Ok I’ll go some of the distance with you on that one Damien 🙂 I guess because I spend so much of my time with artists and arts organisations who are underfunded and expected to do it in the absence of any kind of proper money that I appreciated Keen’s point of view. I don’t think the guy on the You Tube video that Charles Leadbeater showed is doing it for money but I also suspect that he’s not faced with a family, a mortgage or other bills to pay either. These myths about money really need to be taken out and looked at more thoroughly in my view – art and money are always linked. Always. It then becomes a choice about the business model (public subsidy, personal subsidy, poverty, commercial etc….) that makes it happen. There’s a fine line between generosity and exploitation and the altruistic view of art only allows us to devalue the process and delude ourselves into thinking it’s only valuable as some kind of sacrificial act…

  12. There is a definite issue with clueless web evangelists who think people should make digital versions of their work and just give it all for free, because others have done so and it got them attention. It’s far far more subtle than that. You’re right too that people will devalue themselves if they do this without putting a value on each “free” piece they give away as being part of a marketing/communications budget.

    Then again we also have clueless evangelists in every niche that recommend stupid and downright dangerous exercises so for that, Keen is good for reining people back.

  13. David McKenna says:

    Hi, Damien. I didn’t think you were even slightly harsh, or getting personal. But you’re wrong about radio and TV arts coverage being only for people “in the arts”. The audience response and ratings tell us that there’s very passionate and wide interest in our review shows, documentaries, music programmes, on-air book clubs and so on. Sure, you’re right that there’s people we’re not reaching; we’re working on that, partly through engaging with conversations like the ones on Tuesday. But the situation isn’t as bleak as you seem to think.
    I think your point about content use is real food for thought. Legalities can be changed if everyone – not least the participants in programmes – agrees. It’s the issue of a public and publicly owned space for commonly owned content which is really important to our future as a community. And the impact of media tools which allow the community to use and interact with content in new ways is a really interesting issue which European public media/broadcasters are addresssing. And should be talking about more frequently to people like yourself.

  14. […] and the conversations are continuing on and off line.  Some comment and analysis is available from Damien, Emily, Eoin, Fearghus, Conor, Eoin, Omani, Dermot, The Model and Niland Galleries and I’m […]

  15. David, sorry if it was personal, not my intention. You were unfortunately the RTE person with most power in this area that was there on the day. I’ll be asking other RTE people in various areas as I meet them too.

    Your commentary at the end of the day too, before I event asked my question was very encouraging. Looking forward to the changes!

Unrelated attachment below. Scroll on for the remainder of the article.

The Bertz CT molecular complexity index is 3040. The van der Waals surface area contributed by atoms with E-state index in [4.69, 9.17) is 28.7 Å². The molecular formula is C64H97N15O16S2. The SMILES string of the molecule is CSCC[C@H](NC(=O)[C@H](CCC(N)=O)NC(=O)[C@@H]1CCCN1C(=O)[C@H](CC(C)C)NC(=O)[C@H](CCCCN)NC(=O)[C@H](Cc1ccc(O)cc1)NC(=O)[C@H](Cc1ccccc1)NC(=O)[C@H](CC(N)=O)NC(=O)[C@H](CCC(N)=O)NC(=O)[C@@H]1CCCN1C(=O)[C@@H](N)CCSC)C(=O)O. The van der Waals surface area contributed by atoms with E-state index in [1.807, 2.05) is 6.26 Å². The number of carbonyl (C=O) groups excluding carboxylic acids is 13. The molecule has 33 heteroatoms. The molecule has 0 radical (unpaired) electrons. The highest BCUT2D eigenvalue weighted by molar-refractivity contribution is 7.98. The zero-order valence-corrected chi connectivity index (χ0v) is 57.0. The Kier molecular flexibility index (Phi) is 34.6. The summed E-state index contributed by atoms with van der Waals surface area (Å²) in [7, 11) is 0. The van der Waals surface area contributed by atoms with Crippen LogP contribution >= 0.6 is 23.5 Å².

16. David McKenna says:

    Didn’t think it was personal for a moment, Damien – which is what I was trying to say in the comment. Onwards!

  17. I’m now wearing my glasses David! Major DUH on my behalf. Did and didn’t look different under a lens.

  18. Marie Ennis-O'Connor says:

    Damien, I couldn’t agree more with your comments re organisation of conference. It was a masterclass on how to do these things. From pre-event, event to post event, everything ran expertly and smoothly. As a participant I felt like I could really fully participate in the day, thanks to the Open Space fora. The staff and facilities were fantastic. I lecture on event managment and will be using this as an example to my students of how to do things right! And I really enjoyed your session – very entertaining and informative. The only problem with it was that it was far too short – you were only warming up….

  19. Why not leave comments over here too on the official blog? 🙂

  20. […] the last session, Damien Mulley had a dig at David McKenna about why RTÉ wasn’t allowing archive material to be released to […]

  21. Fearghus says:

    I wonder if the model of free software online is useful for us to think about. I’m thinking of software that’s distributed free but where enhanced features require payment. As a choreographer, I distribute a whole lot of video of my work for free online. I do that to engage people who enjoy what they see and to enthuse them to come to see the live performance if possible. in my mind the live performance is an ‘enhanced’ experience that deserves being paid for. But since I’m not performing all the time, the online video is sometimes the only method for people to encounter my work so I want to make that experience positive in itself.

  22. I can sympathize. As an artist myself –well alot of people want me to work for free. I have bills to pay, work to do, and time is money. On the other hand –I’m always up for good will sharing of information over beers. If someone shows up to my office though and asks for free advice, well thats what a blog is for.. and I definitely don’t short change people on info there.